With the rapid accumulation of various high-throughput genomic and proteomic data, one is compelled to develop new statistical methods that can take advantage of existing multiple sources of data. In our motivating example, a chromatin-immunoprecipitation (ChIP) microarray experiment was conducted to detect binding target genes of a broad transcription regulator, leucine responsive regulatory protein (Lrp) in E. coli. In addition, a cDNA microarray dataset is available to compare gene expression of the wild type with that of a mutant with the Lrp gene deleted in E. coli. It is biologically reasonable to assume that the genes with altered expression are more likely to be regulated by Lrp than those with no expression change. Hence we aim to borrow information in the gene expression data to increase statistical power to detect the binding targets of Lrp. We propose a novel joint model for protein-DNA binding data and gene expression data; under mild modeling assumptions, it is shown that the method is optimal, equivalent to a joint likelihood ratio test. We compare the joint modeling with two existing methods of combining separate analyses. We adopt a nonparametric empirical Bayes (EB) method to draw statistical inference in the joint model; in particular, we propose a new method, maximum likelihood conditional on the binding data, to estimate two prior probabilities for the expression data, which are non-identifiable based on the expression data alone. We use simulated data to demonstrate the improved performance of the joint modeling over other approaches. Application to the Lrp data also shows better performance of the joint modeling than that of analyzing the binding data alone.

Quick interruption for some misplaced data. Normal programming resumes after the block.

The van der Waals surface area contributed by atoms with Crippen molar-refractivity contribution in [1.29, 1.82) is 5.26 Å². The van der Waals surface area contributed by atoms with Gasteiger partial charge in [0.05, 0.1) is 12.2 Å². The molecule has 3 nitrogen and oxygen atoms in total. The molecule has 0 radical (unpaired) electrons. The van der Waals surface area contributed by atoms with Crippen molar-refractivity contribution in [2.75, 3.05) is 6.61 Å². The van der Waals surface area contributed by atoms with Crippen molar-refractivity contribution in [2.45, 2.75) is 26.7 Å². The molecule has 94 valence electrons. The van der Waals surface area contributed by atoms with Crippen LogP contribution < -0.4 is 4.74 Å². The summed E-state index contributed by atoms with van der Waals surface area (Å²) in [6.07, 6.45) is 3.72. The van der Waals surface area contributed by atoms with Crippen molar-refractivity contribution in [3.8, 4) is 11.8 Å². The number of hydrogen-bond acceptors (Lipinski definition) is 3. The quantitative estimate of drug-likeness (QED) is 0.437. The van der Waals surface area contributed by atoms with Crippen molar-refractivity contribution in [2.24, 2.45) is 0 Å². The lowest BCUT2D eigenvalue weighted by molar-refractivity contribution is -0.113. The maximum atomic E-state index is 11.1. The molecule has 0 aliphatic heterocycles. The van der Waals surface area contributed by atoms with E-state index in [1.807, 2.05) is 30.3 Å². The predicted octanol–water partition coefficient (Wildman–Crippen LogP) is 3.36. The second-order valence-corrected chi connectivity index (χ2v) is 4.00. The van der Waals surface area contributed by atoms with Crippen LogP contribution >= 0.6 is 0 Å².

|Original language||English (US)|
|Number of pages||21|
|State||Published - Apr 1 2008|
- Computational biology
- False discovery rate
- Gene expression